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Doing justice to history, a powerful call in Brussels for recognition of the 1971 Bangladesh genocide

On March 25, Bangladesh celebrates Genocide Day. This is the anniversary of the brutal suppression campaign by the Pakistani army in 1971, which claimed three million lives. International recognition of the genocide committed against the Bengali people by mass murder, rape and torture is now a strong campaign. The Bangladesh Embassy organized a special event in Brussels to mark the anniversary. This was an important step forward, writes Nick Powell, Political Editor.

The Bangladesh genocide was one the most horrific such events in human history. At the time, the killings, rapes, and other atrocities were well-known. There was widespread support in 1971 from the global public for the struggle for freedom for the people of East Pakistan. The international community still has not recognized the genocide, even though the governments of the time did not recognize the democratic legitimacy and freedom of Bangladesh.

The Brussels Press Club was a gathering of diplomats, journalists and academics as well as politicians and members from the Bangladeshi community of Belgium. They heard a compelling case for Pakistan to recognize the genocide and offer an apology. The group heard powerful testimony from survivors and scholars, and was able to hear compelling calls for and justifications for genocide.

Genocide Watch’s founder, Professor Gregory H Stanton warned that recognition is essential for healing. He noted that the United States government has yet to recognize the Bangladesh genocide. In 1971, the US Administration of Nixon–Kissinger was also silent, refusing to offend its Cold War ally Pakistan.


Professor Stanton suggested that the US should recognize the genocide as an act of genocide. He also claimed that the US should acknowledge the stance taken in Dhaka by Archer Blood, its Consul General, who destroyed his diplomatic career and sent to the State Department a letter signed by several American officials, refusing to close their eyes to the events.

Bangladesh Ambassador Mahbub Hassan Saleh

They wrote that “our government has demonstrated what many will consider moral bankruptcy”. Even 2016, Mahbub Hassan Saleh, the Bangladesh Ambassador, said to the audience in Brussels that Henry Kissinger, then President Nixon’s National Security Adviser, admitted that Pakistan had “resisted violently” and “committed gross human rights violations 45 years after his complicity in the 1971 genocide.

The Ambassador noted that Pakistan’s military were not only waging war against the Bengali population, but also against the man who won such a huge election victory in East Pakistan, that he was the legitimate Prime Minster of the entire Pakistani nation, Bangabandhu Shaikh Mujibur Rahman. He was able to declare independence on the legal basis, but he waited until last minute before the Pakistani military began their genocidal war.


Anthony Mascarenhas’ brave reporting brought the truth to the surface. His account was simply headlined “Genocide” in the Sunday Times. Professor Tazeen Mahnaz Mudshid read the quote from a Pakistani commander at the Brussels Press Club. “We are determined that East Pakistan is free from the threat of cessation once and for all, even though it means killing two millions people and governing it as a colony of 30 years.”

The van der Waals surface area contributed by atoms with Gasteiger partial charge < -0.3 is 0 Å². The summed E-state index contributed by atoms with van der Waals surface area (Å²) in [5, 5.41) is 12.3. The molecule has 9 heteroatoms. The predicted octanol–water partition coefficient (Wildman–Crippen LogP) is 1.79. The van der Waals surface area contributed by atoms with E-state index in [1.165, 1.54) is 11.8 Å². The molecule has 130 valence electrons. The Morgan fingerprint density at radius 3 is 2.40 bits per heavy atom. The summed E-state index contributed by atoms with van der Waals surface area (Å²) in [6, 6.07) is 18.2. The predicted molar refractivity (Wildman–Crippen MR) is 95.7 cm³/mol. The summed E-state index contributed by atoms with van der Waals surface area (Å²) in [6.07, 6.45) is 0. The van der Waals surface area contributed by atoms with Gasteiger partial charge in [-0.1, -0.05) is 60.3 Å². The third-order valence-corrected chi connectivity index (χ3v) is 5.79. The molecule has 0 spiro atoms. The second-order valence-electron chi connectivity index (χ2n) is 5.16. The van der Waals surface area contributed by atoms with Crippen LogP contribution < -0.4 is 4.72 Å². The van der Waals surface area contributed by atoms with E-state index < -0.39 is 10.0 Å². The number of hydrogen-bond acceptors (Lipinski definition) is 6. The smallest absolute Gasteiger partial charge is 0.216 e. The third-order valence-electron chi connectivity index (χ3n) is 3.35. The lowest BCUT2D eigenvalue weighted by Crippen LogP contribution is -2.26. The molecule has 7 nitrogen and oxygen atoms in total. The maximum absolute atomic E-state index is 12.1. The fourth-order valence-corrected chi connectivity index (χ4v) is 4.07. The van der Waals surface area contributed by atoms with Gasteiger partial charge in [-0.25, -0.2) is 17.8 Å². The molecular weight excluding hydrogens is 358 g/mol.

Professor Tazeen Mahnaz Murshid

Professor Murshid was a genocide survivor herself and brought out the true nature of this crime against humanity. It was an attempt at imposing a final solution. This was a dehumanizing culture of impunity, supported by the moral bankruptcy international. India was the exception to this rule, which hosted millions of refugees and had to endure ‘pre-emptive ‘Pakistani’ raids on its airfields. India sent its troops to East Pakistan after being attacked. This ensured victory in the liberation struggle for Bangladesh and the birth of Bangladesh.

The targeting of intellectual, cultural and political leaders was another sign of genocidal intent. Shawan Mahmud, daughter of Alaf Mahmud, a martyred composer, lyricist and language activist, recalled her father’s death in a brief, emotional statement.

Irene Victoria Massimino from the Lemkin Institute for Genocide Prevention was another contributor. She believes that recognition of genocide, the acknowledgement of victims’ sufferings, accountability, and justice are key components of prevention of genocide. Paulo Casaca, a former Member in the European Parliament and founder of the South Asia Democratic Forum, expressed regret that Pakistan has not yet to apologize for the grave crimes it committed in 1971.

In his closing remarks, Ambassador Saleh stated that acknowledging the Bangladesh genocide would do justice to history and provide some comfort to survivors and families of those who were hurt. He asked, “How can there be closure without recognition by the international community and an apology from Pakistan’s perpetrators?”

He said that while his country has no reservations or hatred about any people from Pakistan, it was fair to admit that Bangladesh deserves an apology. He expressed hope that international recognition of the Bangladesh genocide will be embraced and understood by more people. He hoped that the European Parliament would soon pass a resolution in support of the genocide.

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